Smartwool Merino Sport 150 Hidden Pocket Tech Tee
The Smartwool Merino Sport 150 Hidden Pocket Tech Tee is a lightweight tee-shirt, made from a comfortably soft blend of merino wool and polyester (56% merino/44% polyester). This combination makes for a shirt that breathes well, stays cool, dries quickly, and doesn’t stink after a day of hiking. An ideal shirt for warm weather adventures. Unfortunately, the hidden pocket isn't very practical.
- Merino/polyester blend is soft and comfortable
- Fit (slightly loose and long)
- Quick to dry
- Great for warm/hot weather
- The price for merino wool shirts ($65 is a lot for a tee shirt)
- Hidden pocket is impractical
- Really long name for a product (joking, but seriously, what’s up with the name?!)
I’ve worn the Smartwool Merino Sport 150 Hidden Pocket Tech Tee regularly for two months, which occurred during a warm spring and very hot and humid summer, with temps reaching in the 90s°F (32-35°C) in the eastern U.S. The tee has been a go-to shirt for hikes, camping trips, and bike rides.
- Size: Large, regular fit. True to size.
- Weight: 5.9 oz (167g)
Main Body: 56% Merino Wool, 44% Polyester;
Back and Underarm: 54% Merino Wool, 46% Polyester
- Care: Machine wash cold gentle, tumble dry low (although I've line dried it a few times too). No shrinking noticed.
- Reviewer: 6'2" (1.88m) and 200 lbs (90.7kg). Typically wears a size Large tee shirt.
- A Note on Naming: The shirt has a long, but meaningful name—Smartwool Merino Sport 150 Hidden Pocket Tech Tee. The "Merino Sport 150" references the fabric used for the shirt, which is offered in several garments for both men and women, such as button downs, polos, hoodies, tank tops, etc. This fabric differs from other fabrics in the Smartwool line, such as the Merino 150, Merino Sport 250, Intraknit Merino 200, etc.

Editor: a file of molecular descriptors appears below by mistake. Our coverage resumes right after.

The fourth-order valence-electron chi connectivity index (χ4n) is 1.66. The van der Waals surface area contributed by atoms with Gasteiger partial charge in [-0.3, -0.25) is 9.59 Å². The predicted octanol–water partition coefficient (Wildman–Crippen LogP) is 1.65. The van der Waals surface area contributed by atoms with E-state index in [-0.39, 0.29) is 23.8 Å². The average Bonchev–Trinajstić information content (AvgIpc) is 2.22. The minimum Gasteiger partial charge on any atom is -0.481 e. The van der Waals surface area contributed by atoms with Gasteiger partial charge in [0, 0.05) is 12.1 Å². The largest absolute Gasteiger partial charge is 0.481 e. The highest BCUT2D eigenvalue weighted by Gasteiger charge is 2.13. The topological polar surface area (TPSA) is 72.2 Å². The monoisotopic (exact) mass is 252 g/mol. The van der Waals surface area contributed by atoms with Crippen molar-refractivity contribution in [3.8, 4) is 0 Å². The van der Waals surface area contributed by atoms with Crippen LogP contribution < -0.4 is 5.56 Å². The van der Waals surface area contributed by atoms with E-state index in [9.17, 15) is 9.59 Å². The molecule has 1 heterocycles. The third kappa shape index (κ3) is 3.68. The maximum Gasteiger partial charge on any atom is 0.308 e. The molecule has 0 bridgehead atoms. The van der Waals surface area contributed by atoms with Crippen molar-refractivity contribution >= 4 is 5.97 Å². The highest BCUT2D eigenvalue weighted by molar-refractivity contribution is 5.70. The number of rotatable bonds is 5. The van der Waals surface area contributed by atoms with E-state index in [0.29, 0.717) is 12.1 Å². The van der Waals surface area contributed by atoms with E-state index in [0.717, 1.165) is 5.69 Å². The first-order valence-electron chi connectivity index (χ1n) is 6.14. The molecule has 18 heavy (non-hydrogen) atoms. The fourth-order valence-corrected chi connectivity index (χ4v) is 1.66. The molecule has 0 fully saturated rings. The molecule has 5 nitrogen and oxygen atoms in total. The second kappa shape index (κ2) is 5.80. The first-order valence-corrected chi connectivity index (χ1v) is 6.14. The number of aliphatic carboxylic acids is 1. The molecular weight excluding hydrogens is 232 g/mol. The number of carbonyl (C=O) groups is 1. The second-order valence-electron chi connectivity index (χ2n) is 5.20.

Fit and Comfort:
The Smartwool Merino Sport 150 Hidden Pocket Tech Tee is a regular fit shirt (as opposed to slim or athletic cut), which means it fits loosely but not baggy. The shirt also seems slightly longer than many other tee shirts of similar size and purpose. I particularly like the cut of the shirt for activities like biking or hiking, where a little bit longer cut ensures full torso coverage; however, I am taller than average, so this slightly longer cut may not be for everyone.
Smartwool says this shirt has "the breathability of merino wool (more on this in the next section) and the quick dry time of polyester" so I put this claim to the test. I tested three tee shirts, all made of different materials from different manufacturers, to see how the drying time compared. All three shirts were dried on a clothesline in the shade on a 75°F (24°C) day with a minor, yet steady breeze.
Here’s what I found:
The Smartwool shirt is both the lightest and quickest to dry, among the three shirts tested. Also, 95% of the shirt was dry in about 2:30, but the pocket area, where there is additional fabric, took a little bit longer to dry, thus 2:45 being the "official" dry time for the shirt.
The fact that this Smartwool shirt dried slightly faster than a polyester performance tee shirt, makes it very valuable on multi-day hikes or when traveling light is required and washes may be infrequent. Some think wool takes forever to dry (and thicker, heavier wool would), but I think the balance of fabrics and light weight of the shirt makes this dry quicker than others.
Breathability and Moisture:
The shirt does an excellent job breathing, keeping things cool underneath, even in one of the hottest, driest summers of late in my locale. The combination of fabric, fit, and ventilation, seem to work well in tandem to keep things cool and dry.